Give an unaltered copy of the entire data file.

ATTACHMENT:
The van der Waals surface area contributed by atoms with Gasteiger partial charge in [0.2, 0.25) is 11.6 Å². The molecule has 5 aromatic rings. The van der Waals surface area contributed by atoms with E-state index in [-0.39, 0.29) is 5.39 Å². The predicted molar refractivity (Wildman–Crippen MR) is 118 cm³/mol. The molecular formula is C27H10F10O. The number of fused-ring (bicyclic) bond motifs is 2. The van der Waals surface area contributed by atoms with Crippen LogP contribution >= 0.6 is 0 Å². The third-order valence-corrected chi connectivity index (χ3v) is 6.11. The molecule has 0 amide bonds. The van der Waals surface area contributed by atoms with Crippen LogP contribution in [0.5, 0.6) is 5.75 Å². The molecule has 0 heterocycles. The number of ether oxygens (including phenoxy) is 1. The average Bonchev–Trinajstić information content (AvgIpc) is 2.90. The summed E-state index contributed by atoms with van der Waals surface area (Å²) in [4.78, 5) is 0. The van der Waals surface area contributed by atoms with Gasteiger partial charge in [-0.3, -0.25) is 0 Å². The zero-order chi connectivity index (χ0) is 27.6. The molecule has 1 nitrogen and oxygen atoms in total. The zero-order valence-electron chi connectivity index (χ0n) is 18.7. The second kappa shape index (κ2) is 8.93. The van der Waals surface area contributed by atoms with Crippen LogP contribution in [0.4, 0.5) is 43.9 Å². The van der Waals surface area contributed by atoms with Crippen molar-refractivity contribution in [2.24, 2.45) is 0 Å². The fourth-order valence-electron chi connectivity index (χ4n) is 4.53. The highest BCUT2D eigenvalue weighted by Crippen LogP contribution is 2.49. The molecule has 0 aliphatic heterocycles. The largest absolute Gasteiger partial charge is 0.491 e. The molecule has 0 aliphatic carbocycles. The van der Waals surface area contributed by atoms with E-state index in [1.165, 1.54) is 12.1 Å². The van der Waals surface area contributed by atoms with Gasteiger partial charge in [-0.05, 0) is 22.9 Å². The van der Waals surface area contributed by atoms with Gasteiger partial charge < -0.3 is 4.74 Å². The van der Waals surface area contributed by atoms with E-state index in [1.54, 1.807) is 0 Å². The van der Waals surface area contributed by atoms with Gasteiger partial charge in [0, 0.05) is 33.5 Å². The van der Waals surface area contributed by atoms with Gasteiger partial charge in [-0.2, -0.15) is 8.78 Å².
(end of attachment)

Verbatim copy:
The van der Waals surface area contributed by atoms with Gasteiger partial charge in [0.2, 0.25) is 11.6 Å². The molecule has 5 aromatic rings. The van der Waals surface area contributed by atoms with E-state index in [-0.39, 0.29) is 5.39 Å². The predicted molar refractivity (Wildman–Crippen MR) is 118 cm³/mol. The molecular formula is C27H10F10O. The number of fused-ring (bicyclic) bond motifs is 2. The van der Waals surface area contributed by atoms with Crippen LogP contribution >= 0.6 is 0 Å². The third-order valence-corrected chi connectivity index (χ3v) is 6.11. The molecule has 0 amide bonds. The van der Waals surface area contributed by atoms with Crippen LogP contribution in [0.5, 0.6) is 5.75 Å². The molecule has 0 heterocycles. The number of ether oxygens (including phenoxy) is 1. The average Bonchev–Trinajstić information content (AvgIpc) is 2.90. The summed E-state index contributed by atoms with van der Waals surface area (Å²) in [4.78, 5) is 0. The van der Waals surface area contributed by atoms with Gasteiger partial charge in [-0.3, -0.25) is 0 Å². The zero-order chi connectivity index (χ0) is 27.6. The molecule has 1 nitrogen and oxygen atoms in total. The zero-order valence-electron chi connectivity index (χ0n) is 18.7. The second kappa shape index (κ2) is 8.93. The van der Waals surface area contributed by atoms with Crippen LogP contribution in [0.4, 0.5) is 43.9 Å². The van der Waals surface area contributed by atoms with Crippen molar-refractivity contribution in [2.24, 2.45) is 0 Å². The fourth-order valence-electron chi connectivity index (χ4n) is 4.53. The highest BCUT2D eigenvalue weighted by Crippen LogP contribution is 2.49. The molecule has 0 aliphatic heterocycles. The largest absolute Gasteiger partial charge is 0.491 e. The molecule has 0 aliphatic carbocycles. The van der Waals surface area contributed by atoms with E-state index in [1.165, 1.54) is 12.1 Å². The van der Waals surface area contributed by atoms with Gasteiger partial charge in [-0.05, 0) is 22.9 Å². The van der Waals surface area contributed by atoms with Gasteiger partial charge < -0.3 is 4.74 Å². The van der Waals surface area contributed by atoms with E-state index in [1.54, 1.807) is 0 Å². The van der Waals surface area contributed by atoms with Gasteiger partial charge in [0, 0.05) is 33.5 Å². The van der Waals surface area contributed by atoms with Gasteiger partial charge in [-0.2, -0.15) is 8.78 Å².